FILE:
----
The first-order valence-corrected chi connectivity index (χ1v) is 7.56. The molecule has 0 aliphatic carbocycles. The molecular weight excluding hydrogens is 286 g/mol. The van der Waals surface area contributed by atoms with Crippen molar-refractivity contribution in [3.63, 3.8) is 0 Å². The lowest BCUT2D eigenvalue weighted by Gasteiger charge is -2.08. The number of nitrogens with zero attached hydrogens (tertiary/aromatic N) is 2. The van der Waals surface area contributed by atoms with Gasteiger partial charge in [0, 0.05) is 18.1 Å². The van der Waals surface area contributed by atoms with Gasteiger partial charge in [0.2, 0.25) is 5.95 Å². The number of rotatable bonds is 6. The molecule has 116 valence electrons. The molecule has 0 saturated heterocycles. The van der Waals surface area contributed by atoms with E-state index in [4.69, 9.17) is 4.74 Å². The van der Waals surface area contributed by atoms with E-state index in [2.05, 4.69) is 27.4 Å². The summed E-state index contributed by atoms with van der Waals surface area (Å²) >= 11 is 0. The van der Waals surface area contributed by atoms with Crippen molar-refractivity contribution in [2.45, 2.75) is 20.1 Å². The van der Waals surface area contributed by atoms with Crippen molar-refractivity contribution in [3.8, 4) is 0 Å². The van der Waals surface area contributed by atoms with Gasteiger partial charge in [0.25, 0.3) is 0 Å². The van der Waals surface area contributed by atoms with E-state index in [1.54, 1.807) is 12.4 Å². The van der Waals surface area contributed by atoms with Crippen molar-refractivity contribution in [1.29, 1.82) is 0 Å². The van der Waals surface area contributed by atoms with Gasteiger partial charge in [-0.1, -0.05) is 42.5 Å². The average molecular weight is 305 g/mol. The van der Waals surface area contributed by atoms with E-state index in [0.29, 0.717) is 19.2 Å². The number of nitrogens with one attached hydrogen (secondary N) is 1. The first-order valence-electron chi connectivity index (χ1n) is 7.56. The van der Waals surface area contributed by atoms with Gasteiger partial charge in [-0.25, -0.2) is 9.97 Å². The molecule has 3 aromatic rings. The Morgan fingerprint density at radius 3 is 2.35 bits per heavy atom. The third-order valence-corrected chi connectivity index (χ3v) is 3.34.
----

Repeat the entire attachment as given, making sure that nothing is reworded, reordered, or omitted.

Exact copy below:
The first-order valence-corrected chi connectivity index (χ1v) is 7.56. The molecule has 0 aliphatic carbocycles. The molecular weight excluding hydrogens is 286 g/mol. The van der Waals surface area contributed by atoms with Crippen molar-refractivity contribution in [3.63, 3.8) is 0 Å². The lowest BCUT2D eigenvalue weighted by Gasteiger charge is -2.08. The number of nitrogens with zero attached hydrogens (tertiary/aromatic N) is 2. The van der Waals surface area contributed by atoms with Gasteiger partial charge in [0, 0.05) is 18.1 Å². The van der Waals surface area contributed by atoms with Gasteiger partial charge in [0.2, 0.25) is 5.95 Å². The number of rotatable bonds is 6. The molecule has 116 valence electrons. The molecule has 0 saturated heterocycles. The van der Waals surface area contributed by atoms with E-state index in [4.69, 9.17) is 4.74 Å². The van der Waals surface area contributed by atoms with E-state index in [2.05, 4.69) is 27.4 Å². The summed E-state index contributed by atoms with van der Waals surface area (Å²) >= 11 is 0. The van der Waals surface area contributed by atoms with Crippen molar-refractivity contribution in [2.45, 2.75) is 20.1 Å². The van der Waals surface area contributed by atoms with Crippen molar-refractivity contribution in [3.8, 4) is 0 Å². The van der Waals surface area contributed by atoms with Gasteiger partial charge in [0.25, 0.3) is 0 Å². The van der Waals surface area contributed by atoms with E-state index in [1.54, 1.807) is 12.4 Å². The van der Waals surface area contributed by atoms with Crippen molar-refractivity contribution in [1.29, 1.82) is 0 Å². The van der Waals surface area contributed by atoms with Gasteiger partial charge in [-0.1, -0.05) is 42.5 Å². The average molecular weight is 305 g/mol. The van der Waals surface area contributed by atoms with E-state index in [0.29, 0.717) is 19.2 Å². The number of nitrogens with one attached hydrogen (secondary N) is 1. The first-order valence-electron chi connectivity index (χ1n) is 7.56. The van der Waals surface area contributed by atoms with Gasteiger partial charge in [-0.25, -0.2) is 9.97 Å². The molecule has 3 aromatic rings. The Morgan fingerprint density at radius 3 is 2.35 bits per heavy atom. The third-order valence-corrected chi connectivity index (χ3v) is 3.34.